4 trends are shaping the future of your job

4 trends are shaping the future of your job

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1. Soft skills

The term “soft skills” hardly does justice to the complex combination of capabilities it describes: empathy, emotional intelligence, creativity, being able to collaborate and communicate, to name but a few. While they’ve never been the stuff of MBAs and PhDs, soft skills are now more important than ever. So much so that 80% 

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1. Soft skills

of those surveyed by LinkedIn say they are growing in importance to business success, while 89% highlighted a lack of soft skills among bad hires at their organization. The challenge for employers, however, is that soft skills can be hard to identify in the recruitment process. It’s often only when someone is in-post that soft skills become evident 

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1. Soft skills

or their absence is revealed. The unstructured, pre-hire assessment of soft skills is a significant problem, with 68% telling LinkedIn the main way they assess them is by picking up on social cues in interviews. That’s an approach that relies on the interviewee presenting an authentic version of themselves, unaffected by interview nerves or excitement, 

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1. Soft skills

and on the interviewer being a reliable interpreter of social cues.  Employers might need to start formalizing their approach to soft skills assessments, by having a clear idea of what skills they need, then using AI tools to analyse the extent to which candidates have those skills.

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2. Flexible work

Not that long ago, being able to work from home was rare – and was seen as a huge perk. These days, it’s far more common. “Work flexibility is becoming the norm,” Jason Phillips, VP of Digital HR & Global Chief of Staff at Cisco says. “The challenge is how fast can organizations provide it.”

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2. Flexible work

Technology is partly responsible for this shift in expectation.  From email to instant messaging through to conference calls and social business platforms, staying in touch with co-workers has never been easier. And your location has never been less important. But there are also changes in people’s attitudes toward work. 

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2. Flexible work

The concept of a job-for-life to which you were thoroughly dedicated no longer really exists.  People want more balance in their lives and because there has been so much change and disruption they have learned they need to flexible.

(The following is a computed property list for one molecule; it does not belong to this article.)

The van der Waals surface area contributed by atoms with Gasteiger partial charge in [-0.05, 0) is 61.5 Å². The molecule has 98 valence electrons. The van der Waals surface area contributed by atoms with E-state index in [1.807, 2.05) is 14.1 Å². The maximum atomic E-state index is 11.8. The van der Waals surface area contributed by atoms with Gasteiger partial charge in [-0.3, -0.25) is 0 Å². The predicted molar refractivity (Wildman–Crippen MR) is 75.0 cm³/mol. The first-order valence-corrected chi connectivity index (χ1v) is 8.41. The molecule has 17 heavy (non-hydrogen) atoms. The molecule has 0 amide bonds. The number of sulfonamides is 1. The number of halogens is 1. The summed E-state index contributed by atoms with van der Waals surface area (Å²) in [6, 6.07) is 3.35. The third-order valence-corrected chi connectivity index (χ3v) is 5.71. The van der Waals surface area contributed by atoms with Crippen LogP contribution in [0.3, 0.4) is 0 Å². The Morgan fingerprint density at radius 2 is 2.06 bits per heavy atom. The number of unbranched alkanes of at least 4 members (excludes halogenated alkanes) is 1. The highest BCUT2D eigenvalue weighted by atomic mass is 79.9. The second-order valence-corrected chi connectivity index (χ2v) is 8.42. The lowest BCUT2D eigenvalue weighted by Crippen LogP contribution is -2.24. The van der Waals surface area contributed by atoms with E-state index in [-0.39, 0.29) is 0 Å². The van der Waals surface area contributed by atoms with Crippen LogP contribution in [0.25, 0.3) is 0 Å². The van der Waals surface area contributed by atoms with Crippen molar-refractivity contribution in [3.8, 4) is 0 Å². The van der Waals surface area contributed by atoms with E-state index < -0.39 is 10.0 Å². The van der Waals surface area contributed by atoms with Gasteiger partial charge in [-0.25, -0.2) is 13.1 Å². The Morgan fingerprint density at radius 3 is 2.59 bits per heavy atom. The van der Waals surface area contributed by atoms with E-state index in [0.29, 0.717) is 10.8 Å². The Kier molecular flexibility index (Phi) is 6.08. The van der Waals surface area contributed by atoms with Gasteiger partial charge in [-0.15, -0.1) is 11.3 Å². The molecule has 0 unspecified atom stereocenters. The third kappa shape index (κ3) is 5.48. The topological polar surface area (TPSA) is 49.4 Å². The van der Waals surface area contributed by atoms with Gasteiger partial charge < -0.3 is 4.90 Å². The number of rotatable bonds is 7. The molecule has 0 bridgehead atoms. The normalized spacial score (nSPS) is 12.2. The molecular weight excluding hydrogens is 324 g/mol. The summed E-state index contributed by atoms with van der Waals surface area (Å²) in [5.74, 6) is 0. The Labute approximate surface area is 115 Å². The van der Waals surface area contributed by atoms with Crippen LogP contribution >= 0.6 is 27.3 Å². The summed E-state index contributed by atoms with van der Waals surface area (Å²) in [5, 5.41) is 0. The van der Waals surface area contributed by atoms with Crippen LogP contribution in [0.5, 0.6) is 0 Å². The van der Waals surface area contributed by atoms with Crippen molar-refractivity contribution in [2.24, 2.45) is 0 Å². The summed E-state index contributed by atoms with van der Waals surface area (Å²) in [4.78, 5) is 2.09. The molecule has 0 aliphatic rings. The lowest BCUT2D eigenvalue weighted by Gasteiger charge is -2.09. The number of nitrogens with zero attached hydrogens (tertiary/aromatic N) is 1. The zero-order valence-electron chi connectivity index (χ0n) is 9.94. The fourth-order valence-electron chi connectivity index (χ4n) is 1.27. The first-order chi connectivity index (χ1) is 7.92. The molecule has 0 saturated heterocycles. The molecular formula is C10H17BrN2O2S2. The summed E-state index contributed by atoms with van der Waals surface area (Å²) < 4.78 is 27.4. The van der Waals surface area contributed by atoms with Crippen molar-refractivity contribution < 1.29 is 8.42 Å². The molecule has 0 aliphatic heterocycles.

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3. Stamping out harassment and bullying

Employers have a moral obligation to protect their staff from bullying and all forms of harassment. In some cases, they have a legal obligation too. But you need to foster a safe and supportive corporate culture if you want your anti-harassment policies to succeed. Sexual harassment is a blight on the workplace that cuts 

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3. Stamping out harassment and bullying

across every industry sector in every country, affecting people of all income brackets and levels of educational and career attainment.  All too often, those who are the target of harassment have found it extremely difficult to speak out. In 2017, #metoo became a viral phenomenon, after a series of well-known and high-profile women spoke out 

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3. Stamping out harassment and bullying

against men who had attacked and assaulted them.  There has been a corresponding increase in people sharing their stories of harassment via platforms like LinkedIn, pushing the issue firmly into the regular workplace. Those individuals and organizations who fail to take measures to end harassment or deal with those 

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3. Stamping out harassment and bullying

who harass others, risk significant reputational harm.

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4. Killing pay secrecy

The pay research organization PayScale asked 93,000 Americans about how well they thought they were getting paid, relative to the overall job market. Two-thirds were wrong with their assessment and most of them believe they are being underpaid. The problem here is that while no one knows what everyone else is being paid, there is a 

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4. Killing pay secrecy

tendency to assume the worst about your own pay rate. That breeds suspicion, negativity, and disaffection. But this job trend toward secrecy may be coming to an end. According to LinkedIn, there has been a 136% increase since 2014 in pay transparency in the content shared on its platform.

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4. Killing pay secrecy

The objective of pay transparency is to ensure everyone is getting paid a fair rate for the work they do.  Tackling a culture of salary secrecy – which in the case of the UK involved forcing larger companies to reveal their gender pay gaps – could do much to help reduce inequalities between men and women in the workplace.

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4. Killing pay secrecy

It can also go a long way to building trust and underpinning diversity and inclusion efforts, as well as taking away some of the time-consuming pay negotiations that take place during hiring.

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